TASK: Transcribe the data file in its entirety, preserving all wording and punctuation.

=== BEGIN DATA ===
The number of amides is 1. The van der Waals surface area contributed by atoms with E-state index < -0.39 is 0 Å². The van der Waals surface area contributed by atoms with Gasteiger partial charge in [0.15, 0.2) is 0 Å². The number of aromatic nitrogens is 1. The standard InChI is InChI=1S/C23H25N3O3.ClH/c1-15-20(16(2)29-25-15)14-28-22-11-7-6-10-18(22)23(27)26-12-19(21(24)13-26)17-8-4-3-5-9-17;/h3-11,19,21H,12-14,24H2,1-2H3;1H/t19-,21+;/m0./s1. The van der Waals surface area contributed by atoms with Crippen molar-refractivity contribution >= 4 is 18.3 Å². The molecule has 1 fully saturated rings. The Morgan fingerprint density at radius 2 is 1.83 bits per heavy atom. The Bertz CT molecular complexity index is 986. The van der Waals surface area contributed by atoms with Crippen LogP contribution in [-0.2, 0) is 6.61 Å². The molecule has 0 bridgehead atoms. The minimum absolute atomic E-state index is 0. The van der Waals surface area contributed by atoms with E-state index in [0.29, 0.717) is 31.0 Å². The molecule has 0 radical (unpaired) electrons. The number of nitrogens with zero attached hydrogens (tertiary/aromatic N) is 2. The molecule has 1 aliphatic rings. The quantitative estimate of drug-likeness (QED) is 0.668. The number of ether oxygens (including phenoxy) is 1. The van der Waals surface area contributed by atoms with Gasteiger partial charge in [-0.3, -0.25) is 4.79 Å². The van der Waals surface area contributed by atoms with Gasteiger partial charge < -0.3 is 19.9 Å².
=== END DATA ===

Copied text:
The number of amides is 1. The van der Waals surface area contributed by atoms with E-state index < -0.39 is 0 Å². The van der Waals surface area contributed by atoms with Gasteiger partial charge in [0.15, 0.2) is 0 Å². The number of aromatic nitrogens is 1. The standard InChI is InChI=1S/C23H25N3O3.ClH/c1-15-20(16(2)29-25-15)14-28-22-11-7-6-10-18(22)23(27)26-12-19(21(24)13-26)17-8-4-3-5-9-17;/h3-11,19,21H,12-14,24H2,1-2H3;1H/t19-,21+;/m0./s1. The van der Waals surface area contributed by atoms with Crippen molar-refractivity contribution >= 4 is 18.3 Å². The molecule has 1 fully saturated rings. The Morgan fingerprint density at radius 2 is 1.83 bits per heavy atom. The Bertz CT molecular complexity index is 986. The van der Waals surface area contributed by atoms with Crippen LogP contribution in [-0.2, 0) is 6.61 Å². The molecule has 0 bridgehead atoms. The minimum absolute atomic E-state index is 0. The van der Waals surface area contributed by atoms with E-state index in [0.29, 0.717) is 31.0 Å². The molecule has 0 radical (unpaired) electrons. The number of nitrogens with zero attached hydrogens (tertiary/aromatic N) is 2. The molecule has 1 aliphatic rings. The quantitative estimate of drug-likeness (QED) is 0.668. The number of ether oxygens (including phenoxy) is 1. The van der Waals surface area contributed by atoms with Gasteiger partial charge in [-0.3, -0.25) is 4.79 Å². The van der Waals surface area contributed by atoms with Gasteiger partial charge < -0.3 is 19.9 Å².